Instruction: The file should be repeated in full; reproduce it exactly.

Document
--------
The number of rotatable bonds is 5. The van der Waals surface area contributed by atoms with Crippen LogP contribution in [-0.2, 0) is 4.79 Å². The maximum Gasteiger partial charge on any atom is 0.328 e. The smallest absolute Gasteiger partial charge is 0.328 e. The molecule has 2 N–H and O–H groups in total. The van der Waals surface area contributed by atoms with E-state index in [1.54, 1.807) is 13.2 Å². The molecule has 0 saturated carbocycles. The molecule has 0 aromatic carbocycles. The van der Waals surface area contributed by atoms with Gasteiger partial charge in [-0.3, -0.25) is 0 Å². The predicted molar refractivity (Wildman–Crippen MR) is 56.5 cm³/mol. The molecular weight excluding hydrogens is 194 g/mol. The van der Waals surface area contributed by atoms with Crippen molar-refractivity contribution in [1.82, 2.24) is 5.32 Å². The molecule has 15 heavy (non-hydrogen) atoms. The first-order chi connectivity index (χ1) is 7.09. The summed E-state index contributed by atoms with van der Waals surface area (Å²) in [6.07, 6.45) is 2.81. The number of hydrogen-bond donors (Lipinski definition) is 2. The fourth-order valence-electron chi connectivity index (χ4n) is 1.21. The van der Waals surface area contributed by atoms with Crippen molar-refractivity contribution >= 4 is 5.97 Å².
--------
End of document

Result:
The number of rotatable bonds is 5. The van der Waals surface area contributed by atoms with Crippen LogP contribution in [-0.2, 0) is 4.79 Å². The maximum Gasteiger partial charge on any atom is 0.328 e. The smallest absolute Gasteiger partial charge is 0.328 e. The molecule has 2 N–H and O–H groups in total. The van der Waals surface area contributed by atoms with E-state index in [1.54, 1.807) is 13.2 Å². The molecule has 0 saturated carbocycles. The molecule has 0 aromatic carbocycles. The van der Waals surface area contributed by atoms with Gasteiger partial charge in [-0.3, -0.25) is 0 Å². The predicted molar refractivity (Wildman–Crippen MR) is 56.5 cm³/mol. The molecular weight excluding hydrogens is 194 g/mol. The van der Waals surface area contributed by atoms with Crippen molar-refractivity contribution in [1.82, 2.24) is 5.32 Å². The molecule has 15 heavy (non-hydrogen) atoms. The first-order chi connectivity index (χ1) is 7.09. The summed E-state index contributed by atoms with van der Waals surface area (Å²) in [6.07, 6.45) is 2.81. The number of hydrogen-bond donors (Lipinski definition) is 2. The fourth-order valence-electron chi connectivity index (χ4n) is 1.21. The van der Waals surface area contributed by atoms with Crippen molar-refractivity contribution >= 4 is 5.97 Å².